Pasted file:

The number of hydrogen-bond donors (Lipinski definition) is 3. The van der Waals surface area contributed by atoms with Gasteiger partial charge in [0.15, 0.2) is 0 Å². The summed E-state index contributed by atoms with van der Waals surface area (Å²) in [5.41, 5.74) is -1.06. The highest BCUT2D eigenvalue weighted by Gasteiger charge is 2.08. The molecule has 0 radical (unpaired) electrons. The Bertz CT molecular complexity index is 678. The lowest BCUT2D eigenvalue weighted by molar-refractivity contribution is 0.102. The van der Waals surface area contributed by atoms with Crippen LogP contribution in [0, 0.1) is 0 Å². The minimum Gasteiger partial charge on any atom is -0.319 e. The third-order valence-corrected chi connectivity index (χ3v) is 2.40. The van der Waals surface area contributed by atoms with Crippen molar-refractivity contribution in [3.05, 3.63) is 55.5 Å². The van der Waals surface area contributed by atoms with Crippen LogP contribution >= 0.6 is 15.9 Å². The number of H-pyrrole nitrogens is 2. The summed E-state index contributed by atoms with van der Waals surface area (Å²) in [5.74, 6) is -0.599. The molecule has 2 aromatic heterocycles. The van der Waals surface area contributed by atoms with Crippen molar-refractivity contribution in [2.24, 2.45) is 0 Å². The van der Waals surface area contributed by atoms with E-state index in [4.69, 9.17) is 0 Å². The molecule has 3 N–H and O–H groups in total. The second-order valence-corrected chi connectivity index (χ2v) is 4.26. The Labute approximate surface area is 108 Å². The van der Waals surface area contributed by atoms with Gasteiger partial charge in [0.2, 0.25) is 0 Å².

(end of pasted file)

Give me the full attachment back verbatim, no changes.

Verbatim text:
The number of hydrogen-bond donors (Lipinski definition) is 3. The van der Waals surface area contributed by atoms with Gasteiger partial charge in [0.15, 0.2) is 0 Å². The summed E-state index contributed by atoms with van der Waals surface area (Å²) in [5.41, 5.74) is -1.06. The highest BCUT2D eigenvalue weighted by Gasteiger charge is 2.08. The molecule has 0 radical (unpaired) electrons. The Bertz CT molecular complexity index is 678. The lowest BCUT2D eigenvalue weighted by molar-refractivity contribution is 0.102. The van der Waals surface area contributed by atoms with Crippen LogP contribution in [0, 0.1) is 0 Å². The minimum Gasteiger partial charge on any atom is -0.319 e. The third-order valence-corrected chi connectivity index (χ3v) is 2.40. The van der Waals surface area contributed by atoms with Crippen molar-refractivity contribution in [3.05, 3.63) is 55.5 Å². The van der Waals surface area contributed by atoms with Crippen LogP contribution >= 0.6 is 15.9 Å². The number of H-pyrrole nitrogens is 2. The summed E-state index contributed by atoms with van der Waals surface area (Å²) in [5.74, 6) is -0.599. The molecule has 2 aromatic heterocycles. The van der Waals surface area contributed by atoms with Crippen molar-refractivity contribution in [2.24, 2.45) is 0 Å². The van der Waals surface area contributed by atoms with E-state index in [4.69, 9.17) is 0 Å². The molecule has 3 N–H and O–H groups in total. The second-order valence-corrected chi connectivity index (χ2v) is 4.26. The Labute approximate surface area is 108 Å². The van der Waals surface area contributed by atoms with Gasteiger partial charge in [0.2, 0.25) is 0 Å².